- Krispy Kreme coming to Cape Girardeau (12/14/17)1
- Feds ask judge to impose $6.5 million punishment for Cape surgeon (12/7/17)9
- Light and music show: Jackson family goes high-tech with Christmas display (12/11/17)
- Former Wimpy's Drive-In owner Freeman Lewis dies (12/9/17)2
- Makeover at the movies: Transformation complete inside Cape theater (12/8/17)4
- Cape schools to get two new principals, assistant superintendent (12/13/17)1
- Pedestrian struck on Broadway (12/11/17)4
- Sugarfire Cape barbecue restaurant to open June 2018 (12/7/17)
U.S. stays focused on Afghan mission
The news from Afghanistan has been riveting this week. With well-aimed airstrikes plus a revitalized opposition force and special-ops teams on the ground, the Taliban forces are falling apart. At times, U.S.-led gains have occurred at such a rapid pace that not even around-the-clock television coverage could keep up.
There are tremendous positives in the latest news from the war, some of which are less obvious than the strategic military gains. For example, the focused handling of the military and diplomatic objectives have demonstrated the ability of the Bush Cabinet to avoid the distractions of those who give free advice -- and give it freely. Many of the critics of how the situation in Afghanistan was being handled have been silenced -- or at least muted -- by the events of this week.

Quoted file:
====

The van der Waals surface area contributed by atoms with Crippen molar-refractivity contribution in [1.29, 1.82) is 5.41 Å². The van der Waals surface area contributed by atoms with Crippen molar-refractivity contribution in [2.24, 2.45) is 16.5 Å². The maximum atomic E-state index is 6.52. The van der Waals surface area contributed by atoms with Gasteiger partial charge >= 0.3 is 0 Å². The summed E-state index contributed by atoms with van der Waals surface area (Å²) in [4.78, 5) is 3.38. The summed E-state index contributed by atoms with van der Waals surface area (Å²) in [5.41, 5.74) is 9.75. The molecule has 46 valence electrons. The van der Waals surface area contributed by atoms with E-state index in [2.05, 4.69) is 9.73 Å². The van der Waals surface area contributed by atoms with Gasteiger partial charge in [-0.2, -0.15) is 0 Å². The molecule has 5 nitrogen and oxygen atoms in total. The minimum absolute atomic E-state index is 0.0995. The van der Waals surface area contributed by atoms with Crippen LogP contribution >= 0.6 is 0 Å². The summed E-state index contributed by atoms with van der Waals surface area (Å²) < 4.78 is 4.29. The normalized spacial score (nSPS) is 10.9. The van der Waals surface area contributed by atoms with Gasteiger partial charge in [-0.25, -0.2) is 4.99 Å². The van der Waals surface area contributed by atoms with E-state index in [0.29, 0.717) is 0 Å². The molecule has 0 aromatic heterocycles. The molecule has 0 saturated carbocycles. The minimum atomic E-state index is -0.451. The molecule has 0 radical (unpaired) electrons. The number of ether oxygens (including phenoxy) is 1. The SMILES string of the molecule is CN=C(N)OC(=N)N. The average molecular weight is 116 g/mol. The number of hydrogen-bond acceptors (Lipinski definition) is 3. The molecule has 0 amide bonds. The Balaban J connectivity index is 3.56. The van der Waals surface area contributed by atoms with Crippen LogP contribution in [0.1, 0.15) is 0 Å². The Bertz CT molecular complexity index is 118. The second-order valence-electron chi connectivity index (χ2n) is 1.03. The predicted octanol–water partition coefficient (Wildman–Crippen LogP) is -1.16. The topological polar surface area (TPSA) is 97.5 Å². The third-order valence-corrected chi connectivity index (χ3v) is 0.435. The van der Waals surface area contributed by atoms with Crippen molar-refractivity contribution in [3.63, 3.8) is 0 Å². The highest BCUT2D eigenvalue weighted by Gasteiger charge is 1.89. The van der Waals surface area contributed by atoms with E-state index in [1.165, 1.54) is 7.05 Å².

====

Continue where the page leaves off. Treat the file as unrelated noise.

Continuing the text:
And with the liberation of Kabul, Americans and the rest of the world can see for themselves that the city was not destroyed by U.S. bombing, as the Taliban would have had us believe.
Finally, it is important to understand that the victories in Afghanistan have not destroyed terrorism. Indeed, the ultimate success of capturing or killing Osama bin Laden and his cohorts will not end terrorism. But it is clear that the deliberate actions led by the United States against those who promote terrorism under the protection of a compliant national regime have underscored the message: Terrorists will not be tolerated, and neither will those who protect them.